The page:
Monday, 5 December 2016

A criminal's perfect drug?

Picture the scenario. You meet a stranger on the street, have a brief, perhaps cordial exchange, and moments later you're handing over practically everything you have in your possession. If you've your bank cards on you, you might even go the nearest ATM, withdraw your limit and give it to your recently met acquaintance.
Most scopolamine attacks happen during or after a night out. Taking public transport home alone can be risky ...
Scopolamine: Bringing people in Bogotá on a 'trip' they don't want to go on?
Nice, if you're on the receiving end of such 'generosity' that is. If only, eh? Yet, here in Bogotá, these kinds of things do happen. No, it's not a case of there being more giving types here compared to other places – it's more likely the opposite on that score.

It's all to do with what you could describe as a type of hypnotising drug, sourced from plants found in these parts. For those unaware of scopolamine/hyoscine, or Devil's Breath as it's also called, how it allegedly affects individuals under its influence reads like some sort of horror/science fiction movie.

Basically, if you're unlucky enough to be exposed to it, so it goes, you'll become completely subservient to whoever happens to be around you; you'll pretty much do whatever they ask you to do. You can still function, superficially and physically in any case, more or less as normal. The problem is that you lose your will power. Pretty much whatever is asked of you, you'll do, no questions asked.

Now some pharmacological experts are unwilling to give scopolamine, or whatever similar version of it is used, such lofty 'credit' as a drug that takes away your will power with just the slightest sniff of it. They dispute the commonly held belief that inhaling a small dose in powder form – one of the ways Devil's Breath dispensers drug their victims is by blowing it in their faces – would instantly send somebody into a puppet-like stupor.

Nonetheless, you'll find plenty of people who were robbed or taken advantage of in Bogotá who swear that they were maliciously administered something that dramatically altered their behaviour, something other than the usual alcohol and whatever else they might be having.
Brugmansia, the innocent source of something much more sinister ...
The Brugmansia plant, source of scopolamine. (Photo from web.) 
So for those who have had nights where they've found themselves acting completely out of character in the company of strangers – and normally robbed to boot – they're convinced that if it's not exactly scopolamine that's to blame, some sort of nasty concoction is.

Despite all the anecdotes of such freaky episodes, in a lot the cases there's a lack of hard evidence available to say whether it was actually Devil's Breath at play or not – that is to say, no toxicology tests were taken.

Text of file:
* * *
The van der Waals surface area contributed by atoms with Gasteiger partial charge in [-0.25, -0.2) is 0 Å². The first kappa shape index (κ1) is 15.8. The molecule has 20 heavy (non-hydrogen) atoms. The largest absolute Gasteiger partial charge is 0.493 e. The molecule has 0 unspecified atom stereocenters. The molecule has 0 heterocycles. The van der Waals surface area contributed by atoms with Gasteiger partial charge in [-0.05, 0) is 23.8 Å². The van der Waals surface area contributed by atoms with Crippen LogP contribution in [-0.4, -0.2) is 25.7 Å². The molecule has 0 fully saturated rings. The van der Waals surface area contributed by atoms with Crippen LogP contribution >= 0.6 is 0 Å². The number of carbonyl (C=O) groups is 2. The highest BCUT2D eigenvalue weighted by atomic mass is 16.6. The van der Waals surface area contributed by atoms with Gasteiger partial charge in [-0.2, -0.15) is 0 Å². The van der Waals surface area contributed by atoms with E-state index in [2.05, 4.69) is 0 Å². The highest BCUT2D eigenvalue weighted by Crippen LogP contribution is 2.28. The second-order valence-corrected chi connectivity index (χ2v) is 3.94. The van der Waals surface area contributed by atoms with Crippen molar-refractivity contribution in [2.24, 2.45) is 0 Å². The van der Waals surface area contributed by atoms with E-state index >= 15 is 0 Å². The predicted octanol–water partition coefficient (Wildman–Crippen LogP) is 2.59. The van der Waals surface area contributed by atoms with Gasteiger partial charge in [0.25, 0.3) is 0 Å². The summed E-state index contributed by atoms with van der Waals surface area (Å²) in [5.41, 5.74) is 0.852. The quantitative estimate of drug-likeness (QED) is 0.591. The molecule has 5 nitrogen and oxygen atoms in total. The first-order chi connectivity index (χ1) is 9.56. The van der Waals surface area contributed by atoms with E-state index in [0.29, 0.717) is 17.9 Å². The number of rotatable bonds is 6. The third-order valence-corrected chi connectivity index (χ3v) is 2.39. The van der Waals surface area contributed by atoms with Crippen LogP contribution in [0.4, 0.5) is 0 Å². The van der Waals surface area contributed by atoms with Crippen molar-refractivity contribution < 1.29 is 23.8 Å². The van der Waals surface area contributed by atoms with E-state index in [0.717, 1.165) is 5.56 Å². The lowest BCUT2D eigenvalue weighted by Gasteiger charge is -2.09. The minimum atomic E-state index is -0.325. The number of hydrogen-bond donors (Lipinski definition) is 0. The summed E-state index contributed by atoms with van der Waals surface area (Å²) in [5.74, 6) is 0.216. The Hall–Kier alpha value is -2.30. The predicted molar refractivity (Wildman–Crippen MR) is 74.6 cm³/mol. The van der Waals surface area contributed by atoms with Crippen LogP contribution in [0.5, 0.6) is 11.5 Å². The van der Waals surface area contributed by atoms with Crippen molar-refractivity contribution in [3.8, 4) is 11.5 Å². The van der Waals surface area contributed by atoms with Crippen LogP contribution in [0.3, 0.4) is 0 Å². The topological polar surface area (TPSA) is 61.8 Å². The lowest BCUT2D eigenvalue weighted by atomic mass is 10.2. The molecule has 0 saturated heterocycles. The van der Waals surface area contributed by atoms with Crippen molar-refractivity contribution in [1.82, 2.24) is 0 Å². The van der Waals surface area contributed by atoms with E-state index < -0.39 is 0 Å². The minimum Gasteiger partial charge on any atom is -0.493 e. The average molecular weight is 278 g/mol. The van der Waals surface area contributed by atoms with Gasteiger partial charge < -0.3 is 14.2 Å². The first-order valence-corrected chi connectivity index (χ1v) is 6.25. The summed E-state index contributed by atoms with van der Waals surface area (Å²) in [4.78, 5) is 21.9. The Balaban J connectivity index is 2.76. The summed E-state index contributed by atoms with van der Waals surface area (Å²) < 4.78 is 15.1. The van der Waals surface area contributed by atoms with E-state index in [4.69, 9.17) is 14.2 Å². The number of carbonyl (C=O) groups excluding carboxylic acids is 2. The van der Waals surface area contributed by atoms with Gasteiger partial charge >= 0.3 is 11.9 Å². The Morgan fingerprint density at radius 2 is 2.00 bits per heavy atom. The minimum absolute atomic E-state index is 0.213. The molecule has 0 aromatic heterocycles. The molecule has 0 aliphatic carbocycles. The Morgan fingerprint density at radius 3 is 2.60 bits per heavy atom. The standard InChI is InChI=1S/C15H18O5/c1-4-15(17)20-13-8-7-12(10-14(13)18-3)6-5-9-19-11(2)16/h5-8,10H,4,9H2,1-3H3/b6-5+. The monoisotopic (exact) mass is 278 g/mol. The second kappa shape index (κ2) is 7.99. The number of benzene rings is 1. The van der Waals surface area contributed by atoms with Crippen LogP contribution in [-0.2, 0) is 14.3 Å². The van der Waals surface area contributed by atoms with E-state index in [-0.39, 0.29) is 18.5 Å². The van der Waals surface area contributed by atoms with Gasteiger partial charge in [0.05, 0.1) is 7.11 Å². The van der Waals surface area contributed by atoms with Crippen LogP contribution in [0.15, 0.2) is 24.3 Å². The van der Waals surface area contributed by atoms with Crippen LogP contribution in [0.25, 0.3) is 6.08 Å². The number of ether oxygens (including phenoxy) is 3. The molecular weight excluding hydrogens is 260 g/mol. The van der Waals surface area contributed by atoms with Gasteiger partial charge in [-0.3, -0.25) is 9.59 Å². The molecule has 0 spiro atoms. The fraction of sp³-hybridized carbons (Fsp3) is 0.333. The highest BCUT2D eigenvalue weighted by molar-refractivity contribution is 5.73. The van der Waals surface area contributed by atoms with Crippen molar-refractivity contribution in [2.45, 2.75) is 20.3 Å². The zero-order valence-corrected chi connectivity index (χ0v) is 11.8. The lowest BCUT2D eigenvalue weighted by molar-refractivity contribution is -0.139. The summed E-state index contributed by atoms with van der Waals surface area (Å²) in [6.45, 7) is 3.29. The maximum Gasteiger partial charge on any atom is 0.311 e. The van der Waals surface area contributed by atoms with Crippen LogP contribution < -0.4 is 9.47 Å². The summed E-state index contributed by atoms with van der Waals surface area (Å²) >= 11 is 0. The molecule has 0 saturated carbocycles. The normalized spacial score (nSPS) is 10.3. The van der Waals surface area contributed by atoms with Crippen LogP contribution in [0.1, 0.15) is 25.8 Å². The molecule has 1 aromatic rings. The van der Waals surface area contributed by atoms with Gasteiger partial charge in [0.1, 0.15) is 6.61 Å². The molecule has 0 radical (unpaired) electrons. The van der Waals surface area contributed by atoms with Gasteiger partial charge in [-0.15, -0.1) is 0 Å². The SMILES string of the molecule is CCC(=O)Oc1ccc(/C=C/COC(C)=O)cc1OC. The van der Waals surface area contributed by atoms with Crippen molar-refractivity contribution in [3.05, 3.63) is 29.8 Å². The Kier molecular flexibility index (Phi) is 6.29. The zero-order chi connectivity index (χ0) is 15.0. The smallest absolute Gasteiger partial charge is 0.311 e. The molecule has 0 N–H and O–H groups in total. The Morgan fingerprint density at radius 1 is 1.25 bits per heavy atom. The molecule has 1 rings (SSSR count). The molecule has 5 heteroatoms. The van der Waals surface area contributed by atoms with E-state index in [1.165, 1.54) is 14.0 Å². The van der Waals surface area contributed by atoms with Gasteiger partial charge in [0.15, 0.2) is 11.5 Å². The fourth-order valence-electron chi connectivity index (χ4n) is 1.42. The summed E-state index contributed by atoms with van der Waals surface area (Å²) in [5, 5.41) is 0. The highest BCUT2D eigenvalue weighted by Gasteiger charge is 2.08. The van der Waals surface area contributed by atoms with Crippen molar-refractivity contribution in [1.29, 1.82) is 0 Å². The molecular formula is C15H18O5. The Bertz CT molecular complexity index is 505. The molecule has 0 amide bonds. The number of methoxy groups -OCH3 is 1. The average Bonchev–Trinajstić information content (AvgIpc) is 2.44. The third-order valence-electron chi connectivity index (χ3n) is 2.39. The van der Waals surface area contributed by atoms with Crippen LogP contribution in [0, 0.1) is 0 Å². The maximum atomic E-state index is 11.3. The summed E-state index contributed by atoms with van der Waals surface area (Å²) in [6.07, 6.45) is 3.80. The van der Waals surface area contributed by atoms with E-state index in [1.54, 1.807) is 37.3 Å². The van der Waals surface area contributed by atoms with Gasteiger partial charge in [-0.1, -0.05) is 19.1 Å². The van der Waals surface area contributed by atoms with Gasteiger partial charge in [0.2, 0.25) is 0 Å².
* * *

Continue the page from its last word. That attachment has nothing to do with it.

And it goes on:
For this reason, it continues to remain in some sort of limbo: an urban myth or a dangerous criminal reality? Whatever the case, for some victims of crime in Bogotá, something sinister has been, and continues to be, lurking in the air. More reasons to always have the guard up around here.
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2 comments:

  1. Nice piece. I suspect it is an urban myth. I could never really believe that puffing it in someone's face is how criminals actually would use it. Especially when you think about getting the dose even a mg wrong would kill the victim. I thought spiking a victims drink was how it would most likely be used. But then those cases are just probably a mix of alcohol and a plain old fashioned date rape drug. I put a little post up about scopolamine (Devil’s Breath) on my website not too long ago: http://stuartoswald.com/2015/02/vice-colombias-scopolamine-devils-breath-drug.html. I went recently to visit the Laguna de Guatavita (http://stuartoswald.com/2016/11/visiting-laguna-de-guatavita-the-legend-of-eldorado.html) and the guide there pointed out a brugmansia plant and went on the explained that sleeping under one for an extended time could kill you. Then again not sure if it is fact of if he was just perpetuating the myth.

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    1. It's hard to know and without solid evidence we won't I guess. I've obviously known about this for the last few years, but what prompted this post was an incident that happened to a good friend of mine here just last week. He says he couldn't remember his name nor his address, and found himself in a TM station that he had no need to be in, where he collapsed. His money was stolen, but that was it (he had his laptop on him, but that wasn't).
      He said it had to be scopolamine; but throw in a good amount of alcohol consumption and things get blurry. Yes, there may have been something else used to make him more susceptible, but we can only surmise at this remove.

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